Rod Stewart experienced great success with two albums in succession becoming best-sellers with the help of the Muscle Shoals Rhythm Section and with the legendary Atlantic Records sound engineer Tom Dowd in charge of production. The men at Muscle Shoals Studios collaborated with Rod Stewart on the album “Atlantic Crossing” which was gold-certified in America after it was released on August 15th 1975. Several members of The Memphis Horns and Booker T & The MGs added their creative touch to the overall sound of the album, helping it go to number one on the UK Official Pop Albums Chart on two occasions, starting week-ending August 30th 1975 (4 weeks) and finally October 11th 1975 (1 week).

Rod Stewart

Photo: Joe Bielawa  DSC_0426  2014   Wikimedia Commons)

During the same period in 1975, the album received platinum certification in the UK from the BPI for over three hundred thousand copies sold and also gold certification from the RIAA in America for over half a million copies sold.

The follow-up album “A Night On The Town” was another success for Stewart, out-selling the previous release by an extra half a million copies in the United States, going to platinum status with over one million copies sold according to the RIAA. The album became another number one for Rod Stewart on the UK Official Pop Albums Chart week-ending July 10th 1976 (1 week). The album was also number one in four other countries around the world. It went on to achieve multi-platinum status in America for over two million copies sold according to the RIAA and was also awarded platinum certification in the UK by the BPI for over three hundred thousand copies sold. “A Night On The Town” features an excellent version of an old Cat Stevens song “The First Cut Is The Deepest”, which was a hit in 1967 for P P Arnold and has become a real favourite amongst Rod’s fans.

The UK female solo artist Lulu recorded a now-classic album in Muscle Shoals which was not a major hit record but had some outstanding tracks, according to many music historians and music industry critics. The album “New Routes” was recorded between September 10th and October 2nd 1969 at Muscle Shoals Sound Studio. It was one of that facility’s earliest recordings, the album being released on January 16th 1970 in America. The album was the debut release for Lulu on the Atco Records label, a music division of Atlantic Records. The album was co-produced by the legendary Atlantic Records team of Tom Dowd, Arif Mardin and Jerry Wexler.



Only one single was released from the album, called “Oh Me Oh My (I’m a Fool for You Baby)”, which gradually accrued enough popularity to reach the Top 30 of the Billboard Hot 100 in February 1970.

The same month “New Routes” debuted on Billboard 200 Albums Chart on its way to number eighty-eight. The album produced no further A-sides. But in May 1970 the track “Where’s Eddie” was utilized to back “Hum a Song (From Your Heart)”, the advance single from her next studio album “Melody Fair”.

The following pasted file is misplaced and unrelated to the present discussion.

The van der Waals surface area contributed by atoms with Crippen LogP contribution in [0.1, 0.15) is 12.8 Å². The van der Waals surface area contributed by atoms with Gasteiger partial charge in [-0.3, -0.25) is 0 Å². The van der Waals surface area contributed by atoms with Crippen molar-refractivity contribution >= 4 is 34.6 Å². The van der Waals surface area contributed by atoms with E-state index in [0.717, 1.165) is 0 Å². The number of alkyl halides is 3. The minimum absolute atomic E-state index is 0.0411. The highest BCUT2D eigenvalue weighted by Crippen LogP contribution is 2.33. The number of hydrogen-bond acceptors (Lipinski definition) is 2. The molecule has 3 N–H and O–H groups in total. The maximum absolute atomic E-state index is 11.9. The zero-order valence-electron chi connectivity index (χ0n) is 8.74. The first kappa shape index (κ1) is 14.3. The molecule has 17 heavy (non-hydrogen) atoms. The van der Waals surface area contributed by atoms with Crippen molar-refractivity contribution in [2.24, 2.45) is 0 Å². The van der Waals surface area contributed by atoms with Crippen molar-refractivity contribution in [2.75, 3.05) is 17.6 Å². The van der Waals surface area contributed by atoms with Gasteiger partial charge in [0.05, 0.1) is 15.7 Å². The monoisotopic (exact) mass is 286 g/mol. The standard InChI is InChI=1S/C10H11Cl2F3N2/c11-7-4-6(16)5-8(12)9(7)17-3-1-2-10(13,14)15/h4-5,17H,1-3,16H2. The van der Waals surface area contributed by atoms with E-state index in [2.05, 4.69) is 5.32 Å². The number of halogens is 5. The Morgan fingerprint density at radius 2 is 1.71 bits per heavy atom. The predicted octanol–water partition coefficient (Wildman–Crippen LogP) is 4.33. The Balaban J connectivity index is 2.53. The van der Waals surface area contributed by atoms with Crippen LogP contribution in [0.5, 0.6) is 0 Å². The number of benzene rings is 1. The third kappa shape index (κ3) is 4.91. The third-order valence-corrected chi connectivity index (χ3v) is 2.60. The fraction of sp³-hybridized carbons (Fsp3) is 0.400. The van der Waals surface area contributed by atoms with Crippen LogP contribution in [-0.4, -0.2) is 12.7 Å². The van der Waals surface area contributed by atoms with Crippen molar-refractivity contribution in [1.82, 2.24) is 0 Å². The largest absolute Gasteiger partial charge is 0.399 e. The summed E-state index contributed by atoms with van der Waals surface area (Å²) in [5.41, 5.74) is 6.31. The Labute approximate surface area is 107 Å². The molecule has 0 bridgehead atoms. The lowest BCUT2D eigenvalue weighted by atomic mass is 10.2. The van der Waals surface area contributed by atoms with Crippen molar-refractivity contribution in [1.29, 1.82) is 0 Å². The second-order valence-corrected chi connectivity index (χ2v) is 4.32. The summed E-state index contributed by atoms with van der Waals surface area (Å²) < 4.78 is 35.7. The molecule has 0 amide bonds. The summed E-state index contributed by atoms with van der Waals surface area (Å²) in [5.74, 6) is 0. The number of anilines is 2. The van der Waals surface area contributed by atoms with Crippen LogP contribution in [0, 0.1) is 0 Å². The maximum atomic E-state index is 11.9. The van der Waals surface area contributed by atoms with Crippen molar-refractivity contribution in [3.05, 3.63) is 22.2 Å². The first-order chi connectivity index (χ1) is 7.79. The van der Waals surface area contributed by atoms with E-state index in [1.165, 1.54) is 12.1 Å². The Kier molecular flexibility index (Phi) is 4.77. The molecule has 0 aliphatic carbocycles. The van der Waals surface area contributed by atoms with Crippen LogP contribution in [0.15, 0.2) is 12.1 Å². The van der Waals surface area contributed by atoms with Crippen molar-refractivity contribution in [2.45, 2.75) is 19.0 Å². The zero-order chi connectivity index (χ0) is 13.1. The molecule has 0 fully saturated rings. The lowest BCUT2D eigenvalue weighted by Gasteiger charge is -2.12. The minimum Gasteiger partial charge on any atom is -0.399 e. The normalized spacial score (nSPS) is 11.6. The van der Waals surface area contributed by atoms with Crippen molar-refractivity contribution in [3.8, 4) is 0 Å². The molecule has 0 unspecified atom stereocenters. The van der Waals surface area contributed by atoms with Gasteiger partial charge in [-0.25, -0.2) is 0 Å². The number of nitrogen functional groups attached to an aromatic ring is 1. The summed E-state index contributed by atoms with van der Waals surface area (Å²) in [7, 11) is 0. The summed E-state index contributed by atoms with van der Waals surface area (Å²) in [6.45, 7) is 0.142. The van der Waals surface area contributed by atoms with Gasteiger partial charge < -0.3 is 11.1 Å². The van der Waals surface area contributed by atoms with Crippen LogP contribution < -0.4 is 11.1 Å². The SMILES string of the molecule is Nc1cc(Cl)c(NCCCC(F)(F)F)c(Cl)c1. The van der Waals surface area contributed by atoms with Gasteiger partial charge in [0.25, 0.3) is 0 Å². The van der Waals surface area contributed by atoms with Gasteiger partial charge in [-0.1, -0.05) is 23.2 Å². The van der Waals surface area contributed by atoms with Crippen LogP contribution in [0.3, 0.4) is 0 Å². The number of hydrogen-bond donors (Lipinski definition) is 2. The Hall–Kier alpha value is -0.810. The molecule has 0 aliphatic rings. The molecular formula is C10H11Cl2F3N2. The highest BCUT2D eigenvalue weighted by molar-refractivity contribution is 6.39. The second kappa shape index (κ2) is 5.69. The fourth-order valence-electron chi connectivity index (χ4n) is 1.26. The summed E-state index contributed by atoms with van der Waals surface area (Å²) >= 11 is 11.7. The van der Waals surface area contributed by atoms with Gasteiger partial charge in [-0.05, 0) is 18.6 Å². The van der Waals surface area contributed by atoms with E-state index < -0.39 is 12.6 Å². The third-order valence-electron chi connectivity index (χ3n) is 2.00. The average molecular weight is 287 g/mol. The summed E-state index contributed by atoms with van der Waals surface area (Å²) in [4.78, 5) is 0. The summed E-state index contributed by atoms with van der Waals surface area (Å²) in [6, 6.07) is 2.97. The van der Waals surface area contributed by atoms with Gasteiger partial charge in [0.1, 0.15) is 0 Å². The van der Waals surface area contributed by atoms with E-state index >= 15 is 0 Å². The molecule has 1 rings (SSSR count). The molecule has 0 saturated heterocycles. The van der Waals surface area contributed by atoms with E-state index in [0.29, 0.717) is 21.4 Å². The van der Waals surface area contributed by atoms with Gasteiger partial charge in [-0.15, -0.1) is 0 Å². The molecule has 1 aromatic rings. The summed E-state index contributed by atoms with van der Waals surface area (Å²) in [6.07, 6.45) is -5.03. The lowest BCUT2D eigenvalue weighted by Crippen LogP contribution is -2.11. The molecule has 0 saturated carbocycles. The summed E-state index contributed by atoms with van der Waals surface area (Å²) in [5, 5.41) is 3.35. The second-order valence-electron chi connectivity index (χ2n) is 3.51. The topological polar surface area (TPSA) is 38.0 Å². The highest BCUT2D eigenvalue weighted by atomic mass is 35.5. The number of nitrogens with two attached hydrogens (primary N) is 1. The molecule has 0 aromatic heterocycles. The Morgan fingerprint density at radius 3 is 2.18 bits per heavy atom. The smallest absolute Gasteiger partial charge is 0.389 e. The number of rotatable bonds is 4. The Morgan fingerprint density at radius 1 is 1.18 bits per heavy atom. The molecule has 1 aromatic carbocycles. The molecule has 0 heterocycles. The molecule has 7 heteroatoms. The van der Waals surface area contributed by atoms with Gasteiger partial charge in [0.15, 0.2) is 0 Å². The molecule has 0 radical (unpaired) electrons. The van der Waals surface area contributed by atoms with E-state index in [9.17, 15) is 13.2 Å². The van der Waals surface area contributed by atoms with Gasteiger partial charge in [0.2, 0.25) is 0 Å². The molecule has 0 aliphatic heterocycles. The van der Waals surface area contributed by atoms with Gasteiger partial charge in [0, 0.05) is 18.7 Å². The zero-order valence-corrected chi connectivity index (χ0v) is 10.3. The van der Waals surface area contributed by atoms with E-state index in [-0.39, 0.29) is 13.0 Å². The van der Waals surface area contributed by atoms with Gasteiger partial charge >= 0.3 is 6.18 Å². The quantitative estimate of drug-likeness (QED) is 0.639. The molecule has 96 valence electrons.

Many performances by Lulu on United States television channels helped to break the single “Oh Me Oh My…” into the Billboard Hot 100 Singles Chart in December 1969 and then buoy the track, as it gradually gained momentum to become Lulu’s first Top 30 hit since “To Sir With Love” at the end of February 1970. “Oh Me Oh My…” would peak at number twenty-two in March 1970 on the Cash Box Pop Singles chart listing.

The Rolling Stones arrived at Muscle Shoals on December 2nd 1969 for a short recording session to see if they could, assisted by Jimmy Johnson the chief sound engineer at the studio, create a sound that had a Rolling Stones feel mixed with a Muscle Shoals signature sound.

The Rolling Stones

Photo: Jim Pietryga

(Wikimedia Commons)

Keith Richards has remarked on the effect it had on them: ““I thought it was one of the easiest and rockin’-est sessions that we’d ever done. I don’t think we’ve been quite so prolific ever. I mean, we cut three or four tracks in two days.” The results were dynamic and powerful with the lead single “Brown Sugar” going to number one on the Billboard Hot 100 Singles Chart week-ending May 29th 1971 (2 weeks). The track was taken from the album “Sticky Fingers” which peaked at number one on the Billboard Top 200 Albums Chart in May 1971 (4 weeks). The album also did extremely in the UK by reaching the number one position on the UK Official Pop Albums Chart week-ending May 8th 1971 (5 weeks). The single “Brown Sugar” sold in excess of a quarter of a million copies in the UK and was awarded a silver disc by the BPI on November 1st 1975.

The Muscle Shoals Studio band had further success with another UK Pop artist by the name of Cat Stevens (before he converted to Islam and adopted the name Yusuf Islam). The studio album they worked on was entitled “Izitso”. It was released on May 28th 1977 on A&M Records. The Muscle Shoals Rhythm Section only played on two tracks on the album, “Killin’ Time” and “Child for a Day”. On the session were David Hood on double bass, bass and bass synthesizer, Barry Beckett on piano, electric piano, organ and keyboards, Roger Hawkins played drums and percussion and Jimmy Johnson played guitar on “Killin’ Time”. The rest of the album tracks were recorded at several different studios across America and overseas.

Cat Stevens

Photo:  A&M Records 1972   (Wikimedia Commons)

The studio album did very well for Cat Stevens on both sides of the Atlantic, going gold in both the USA and Canada. The album also obtained a silver plaque in England for over sixty thousand copies sold according to the BPI.

These four UK acts are very varied, yet the team of people at Muscle Shoals were easily able to adapt to their individual needs and help them produce high quality recordings.

“Brown Sugar” is probably the best of all. It has been featured in almost every live performance of the Rolling Stones since the release of “Sticky Fingers” in 1971. Good music goes on for ever!